Prologue: I wrote this story many years ago. My mother passed away in 2013. My son-in-law recently purchased a walker to keep in the utility room—just in case. I take my daily walk with a ski-pole in case I lose my balance. I wonder now who’s holding whose hand.
“No wheelchair. I’m not going to be pushed around like a toddler,” Mom said, her stooped frame silhouetted against the bright vista of mountains and blue skies of Window Rock, Arizona.
“Really, Mom. Don’t be so stubborn. It’ll be easier for us to cover the museum,” I said, pushing a wheelchair in her direction.
“But I can walk. It’s embarrassing,” she replied.
Ignoring her protests, I clicked my tongue impatiently while helping her to sit down in the chair. The Navajo Nation Museum was a beautiful arts center, but it was very large, containing many galleries full of contemporary art and ethnic history. I wanted to explore it all but, after several days of slow going to accommodate Mom’s aging shuffle, I decided that using the wheelchair provided for guests was a great idea.
Mom smiled up at me, camouflaging her resignation to her plight. I patted her hand and smiled back. I wasn’t giving in and, if she wouldn’t cooperate, I wasn’t offering any options. It was for her own good. We began our mobile tour in a portrait gallery. Stunned to see faces with the likenesses of Tibetan friends who lived half a planet away staring from the canvasses, I forgot about my mom and wandered off without her.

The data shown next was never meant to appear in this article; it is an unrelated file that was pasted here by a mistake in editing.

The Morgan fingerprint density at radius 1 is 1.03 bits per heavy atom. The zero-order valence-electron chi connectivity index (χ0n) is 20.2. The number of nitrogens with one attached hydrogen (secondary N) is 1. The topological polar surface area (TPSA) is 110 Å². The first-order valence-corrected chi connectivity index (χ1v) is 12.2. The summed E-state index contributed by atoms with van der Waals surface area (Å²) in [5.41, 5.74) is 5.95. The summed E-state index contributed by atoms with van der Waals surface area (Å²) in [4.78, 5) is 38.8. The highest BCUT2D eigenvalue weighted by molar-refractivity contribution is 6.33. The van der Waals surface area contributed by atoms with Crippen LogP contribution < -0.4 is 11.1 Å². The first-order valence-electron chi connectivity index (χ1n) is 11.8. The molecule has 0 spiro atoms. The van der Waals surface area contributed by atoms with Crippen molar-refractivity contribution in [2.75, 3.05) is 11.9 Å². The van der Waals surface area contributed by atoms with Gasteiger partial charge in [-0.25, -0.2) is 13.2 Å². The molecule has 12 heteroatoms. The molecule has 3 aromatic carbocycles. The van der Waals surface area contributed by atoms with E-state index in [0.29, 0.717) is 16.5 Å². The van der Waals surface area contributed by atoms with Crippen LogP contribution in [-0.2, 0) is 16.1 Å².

“Hey!” she called.
“Sorry, Mom! Won’t happen again,” I said as I retrieved her.
I kissed her lightly on the cheek, apologized again. We moved to the galleries filled with artifacts of struggle, resistance, death, and survival. The high vaulted ceilings sent beams of light down to the floor below. One beam illuminated my mother as she read famous Native American quotes that lined the desert-red walls.
“You should remember this one, young lady,” she said, pointing to a short quote on a plaque above a bronze warrior standing over a dead grizzly: Force, no matter how concealed, begets resistance. – Lakota
“I’m not forcing you to use the wheelchair. I just want to make getting around easier for you.”
Then I saw it—a Pueblo quote a few yards further along the wall: Hold on to my hand, even if someday I’ll be gone away from you. Mom saw it too and looked meaningfully up at me. I reached out my hand; she took it and pulled herself up. A museum guide took the wheelchair away. Mom pulled back her shoulders, looked around to see who might be watching and, letting me take her hand in mine, continued slowly through the exhibits with me.
I’m not sure if we covered every exhibit, but we saw enough. Mom had a good laugh when I had to park myself on a bench to catch my breath. We chatted easily face to face, which was better than looking at the top of her head while she sat in the chair. I was glad that she had resisted, reclaimed her independence.
I also discovered something else that day—not just her strength, but also her increasing vulnerability. Her hands, soft and plump, had always held mine—crossing a busy street, maneuvering through a crowded store, entering a classroom for the first time. But that day in the museum, it was I who held her hand in mine. It was my hand supporting her, reassuring her, protecting her.
*Excerpted from The Fourth Moment: Journeys from the Known to the Unknown